Volume: ~20L
Material: #6 Cotton Canvas & Vegetable-Tanned Leather

Purchase: $281

Narifuri Hatena Rucksack

‘Hatena,’ the Japanese word for ‘question,’ is certainly the most appropriate name for this bag, namely because of the unique question mark-shaped main compartment zipper. And while it’s certainly a stand-out stylistic choice, it also offers up some neat functionality, such as a combination top and down-the-center opening that makes accessing your gear even easier. We’d expect this perfect meshing of style and purpose from a brand like narifuri, who based their catalogue on creating fashionable pieces of gear with cycling in mind.

Volume: 20L
Material: Nylon

Purchase: $283

Beams X Arc’teryx 40th Anniversary Sebring Backpack

Arc’teryx – a Canadian outdoor gear brand – is one of the most highly coveted outfitters in the world. So it says a lot that they would partner with Japanese brand, Beams, on this 40th Anniversary Sebring backpack. It’s not entirely surprising, however, as both brands offer beautiful carefully-crafted items throughout their individual catalogues. Beams has made a habit of partnering with some truly excellent brands when it comes to their collaborations – the result of which is always superb, as is the case with this ripstop nylon backpack.

Volume: 28L
Material: Ripstop Nylon

Purchase: $288

And Wander 40L Backpack

A little less streetwear and a little more trail-friendly, and wander was launched in the spring/summer season of 2011 to create stellar outdoor gear that could stand up to use traversing the mountains, but still looks good enough that it wouldn’t make you stick out like a sore thumb in the city. And their 40L backpack is perhaps a perfect example of those styles meshing brilliantly. Made from PU-coated Cordura nylon, this water-resistant bag is certainly an excellent carry option for inclement weather in the great outdoors, but you could definitely use it to haul your gear on the days between adventures, too.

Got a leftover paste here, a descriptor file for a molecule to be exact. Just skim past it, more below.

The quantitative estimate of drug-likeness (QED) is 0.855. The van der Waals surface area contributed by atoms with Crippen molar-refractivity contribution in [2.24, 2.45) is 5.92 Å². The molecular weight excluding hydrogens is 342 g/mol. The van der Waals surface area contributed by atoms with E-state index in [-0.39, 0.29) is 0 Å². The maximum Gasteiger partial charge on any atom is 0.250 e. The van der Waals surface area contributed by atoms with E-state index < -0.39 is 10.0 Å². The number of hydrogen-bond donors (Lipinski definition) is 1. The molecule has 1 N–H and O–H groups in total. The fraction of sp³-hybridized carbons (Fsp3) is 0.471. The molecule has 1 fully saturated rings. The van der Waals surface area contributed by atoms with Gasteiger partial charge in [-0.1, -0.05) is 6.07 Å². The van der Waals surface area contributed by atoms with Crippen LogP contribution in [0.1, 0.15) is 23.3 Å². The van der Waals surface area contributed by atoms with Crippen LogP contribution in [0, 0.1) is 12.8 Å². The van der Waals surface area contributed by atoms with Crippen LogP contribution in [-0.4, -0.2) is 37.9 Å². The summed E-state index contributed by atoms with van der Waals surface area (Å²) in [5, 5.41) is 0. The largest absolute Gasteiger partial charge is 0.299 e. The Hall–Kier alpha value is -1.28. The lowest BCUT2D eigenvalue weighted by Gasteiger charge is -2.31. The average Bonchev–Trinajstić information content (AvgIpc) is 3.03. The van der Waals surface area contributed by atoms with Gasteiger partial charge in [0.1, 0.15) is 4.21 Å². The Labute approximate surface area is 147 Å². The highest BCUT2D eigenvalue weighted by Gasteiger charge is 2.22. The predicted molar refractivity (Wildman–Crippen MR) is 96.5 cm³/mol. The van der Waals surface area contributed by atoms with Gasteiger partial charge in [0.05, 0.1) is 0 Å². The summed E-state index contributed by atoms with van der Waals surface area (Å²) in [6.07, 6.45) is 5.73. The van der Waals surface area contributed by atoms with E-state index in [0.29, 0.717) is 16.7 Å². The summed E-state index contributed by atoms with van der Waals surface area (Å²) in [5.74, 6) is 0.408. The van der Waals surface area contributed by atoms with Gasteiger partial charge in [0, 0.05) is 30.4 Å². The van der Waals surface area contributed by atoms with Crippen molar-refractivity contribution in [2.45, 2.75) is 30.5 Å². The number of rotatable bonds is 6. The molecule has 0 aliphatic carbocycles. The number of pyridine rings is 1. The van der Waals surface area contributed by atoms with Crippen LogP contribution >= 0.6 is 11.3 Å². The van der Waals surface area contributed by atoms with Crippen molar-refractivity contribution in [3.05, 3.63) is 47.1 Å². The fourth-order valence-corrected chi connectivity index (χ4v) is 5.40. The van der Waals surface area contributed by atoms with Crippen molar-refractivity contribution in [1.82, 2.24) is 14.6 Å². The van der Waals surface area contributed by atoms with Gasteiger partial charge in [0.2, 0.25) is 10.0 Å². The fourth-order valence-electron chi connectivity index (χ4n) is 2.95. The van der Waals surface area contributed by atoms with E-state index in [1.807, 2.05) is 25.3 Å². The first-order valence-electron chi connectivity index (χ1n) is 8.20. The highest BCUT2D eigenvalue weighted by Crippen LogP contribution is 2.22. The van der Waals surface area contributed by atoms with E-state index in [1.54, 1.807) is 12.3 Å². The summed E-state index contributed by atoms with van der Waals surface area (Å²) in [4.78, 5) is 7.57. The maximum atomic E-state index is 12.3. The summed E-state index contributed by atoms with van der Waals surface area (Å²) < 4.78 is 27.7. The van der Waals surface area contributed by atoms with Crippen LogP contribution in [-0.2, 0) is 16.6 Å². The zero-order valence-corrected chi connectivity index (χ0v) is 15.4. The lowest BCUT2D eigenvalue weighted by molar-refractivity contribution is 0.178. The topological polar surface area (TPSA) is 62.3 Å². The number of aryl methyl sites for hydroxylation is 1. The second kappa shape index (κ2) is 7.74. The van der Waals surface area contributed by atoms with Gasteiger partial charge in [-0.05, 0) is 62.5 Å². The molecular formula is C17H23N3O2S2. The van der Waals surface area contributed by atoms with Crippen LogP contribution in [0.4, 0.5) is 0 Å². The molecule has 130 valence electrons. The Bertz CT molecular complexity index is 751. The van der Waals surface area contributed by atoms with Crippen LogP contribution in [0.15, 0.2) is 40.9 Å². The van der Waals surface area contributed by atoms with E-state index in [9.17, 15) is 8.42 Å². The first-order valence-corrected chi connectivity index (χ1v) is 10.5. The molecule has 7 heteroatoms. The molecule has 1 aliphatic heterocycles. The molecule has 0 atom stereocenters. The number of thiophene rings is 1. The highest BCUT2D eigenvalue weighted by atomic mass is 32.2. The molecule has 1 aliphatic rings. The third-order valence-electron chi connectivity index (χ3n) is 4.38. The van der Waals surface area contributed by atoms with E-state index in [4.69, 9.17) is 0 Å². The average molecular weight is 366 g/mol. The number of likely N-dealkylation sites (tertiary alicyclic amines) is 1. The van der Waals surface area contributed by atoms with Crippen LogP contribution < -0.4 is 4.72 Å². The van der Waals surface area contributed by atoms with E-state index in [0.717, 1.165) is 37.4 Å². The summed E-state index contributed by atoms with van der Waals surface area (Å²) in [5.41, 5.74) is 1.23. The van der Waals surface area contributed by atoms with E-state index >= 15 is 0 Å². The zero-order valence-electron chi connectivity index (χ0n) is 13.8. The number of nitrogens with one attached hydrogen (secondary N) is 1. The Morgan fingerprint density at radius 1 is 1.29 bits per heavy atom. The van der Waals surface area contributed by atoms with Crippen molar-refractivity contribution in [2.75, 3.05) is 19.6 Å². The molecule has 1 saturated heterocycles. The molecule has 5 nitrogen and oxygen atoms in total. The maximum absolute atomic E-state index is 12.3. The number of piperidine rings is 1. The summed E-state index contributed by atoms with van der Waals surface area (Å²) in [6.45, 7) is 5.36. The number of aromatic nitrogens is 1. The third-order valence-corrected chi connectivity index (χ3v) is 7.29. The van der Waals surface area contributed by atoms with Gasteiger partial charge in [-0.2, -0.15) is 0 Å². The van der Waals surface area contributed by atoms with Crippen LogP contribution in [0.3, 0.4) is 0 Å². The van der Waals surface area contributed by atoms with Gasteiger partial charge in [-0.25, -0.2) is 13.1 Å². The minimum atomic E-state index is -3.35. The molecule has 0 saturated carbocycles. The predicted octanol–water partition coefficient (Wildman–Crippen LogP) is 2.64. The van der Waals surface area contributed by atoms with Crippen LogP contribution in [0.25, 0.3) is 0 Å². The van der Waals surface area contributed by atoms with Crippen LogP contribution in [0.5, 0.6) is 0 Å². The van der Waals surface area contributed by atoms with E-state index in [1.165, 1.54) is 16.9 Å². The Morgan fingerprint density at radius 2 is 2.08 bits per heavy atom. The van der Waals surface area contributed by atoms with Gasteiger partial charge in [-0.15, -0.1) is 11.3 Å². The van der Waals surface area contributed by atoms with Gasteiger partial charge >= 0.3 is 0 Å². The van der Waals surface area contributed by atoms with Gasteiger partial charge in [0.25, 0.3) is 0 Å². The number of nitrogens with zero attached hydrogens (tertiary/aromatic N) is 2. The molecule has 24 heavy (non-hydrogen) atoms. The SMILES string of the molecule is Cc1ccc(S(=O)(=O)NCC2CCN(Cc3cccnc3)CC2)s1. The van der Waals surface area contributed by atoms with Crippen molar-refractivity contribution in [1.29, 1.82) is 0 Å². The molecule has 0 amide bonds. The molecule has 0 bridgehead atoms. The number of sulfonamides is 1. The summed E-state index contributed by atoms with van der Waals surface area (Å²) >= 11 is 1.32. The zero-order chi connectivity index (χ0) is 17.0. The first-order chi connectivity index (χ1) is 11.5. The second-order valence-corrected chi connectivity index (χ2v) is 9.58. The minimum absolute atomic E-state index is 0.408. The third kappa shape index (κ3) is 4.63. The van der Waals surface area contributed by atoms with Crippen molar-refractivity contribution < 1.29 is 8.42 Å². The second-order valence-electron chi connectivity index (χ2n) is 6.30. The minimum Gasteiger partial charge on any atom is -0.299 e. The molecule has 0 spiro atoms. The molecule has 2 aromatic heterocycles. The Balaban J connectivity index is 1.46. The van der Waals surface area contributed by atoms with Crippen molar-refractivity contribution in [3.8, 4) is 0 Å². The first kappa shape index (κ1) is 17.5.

Volume: 40L
Material: Invista Cordura Nylon

Purchase: $344

Junya Watanabe X The North Face Oxford Backpack

In the United States, The North Face is renowned for their outdoor-focused gear offerings. And while they do have a similar level of respect and admiration across the pond, the brand is very different in Japan, not so much in quality (everything they make the world-round is superb), but rather in style. Less outdoorsy and more streetwear, the application of that stylistic difference can be seen even in something as seemingly innocuous as this Oxford backpack. For instance, it features a simple form (styled by Japanese designer Junya Watanabe), but a number of interesting and unique details – like the tonal suede blacked out patch and base.

Volume: ~20L
Material: Nylon & Suede

Purchase: $375

Y-3 Ultratech Bag

In Tokyo, Japan – way back in 1943 – Yohji Yamamoto was born. Over the course of the next few decades, he would rise to become one of the most influential fashion designers ever to come out of the country. Now, he’s responsible for Y-3, a sub-brand of Adidas renowned in the world of streetwear. Fun fact, the ‘Y’ in the brand name stands for the designer’s name, whereas the ‘3’ is representative of Adidas’ signature three stripes. Just have a look at this Ultratech bag from the brand and you can see Y-3’s mastery at work: minimalist style, uncompromising quality, and plenty of features to ensure that everything you need to carry will not only fit, but be safe and sound within the compartments of the backpack.

Volume: ~20L
Material: Polyester

Purchase: $390

Allterrain X Porter Boa Backpack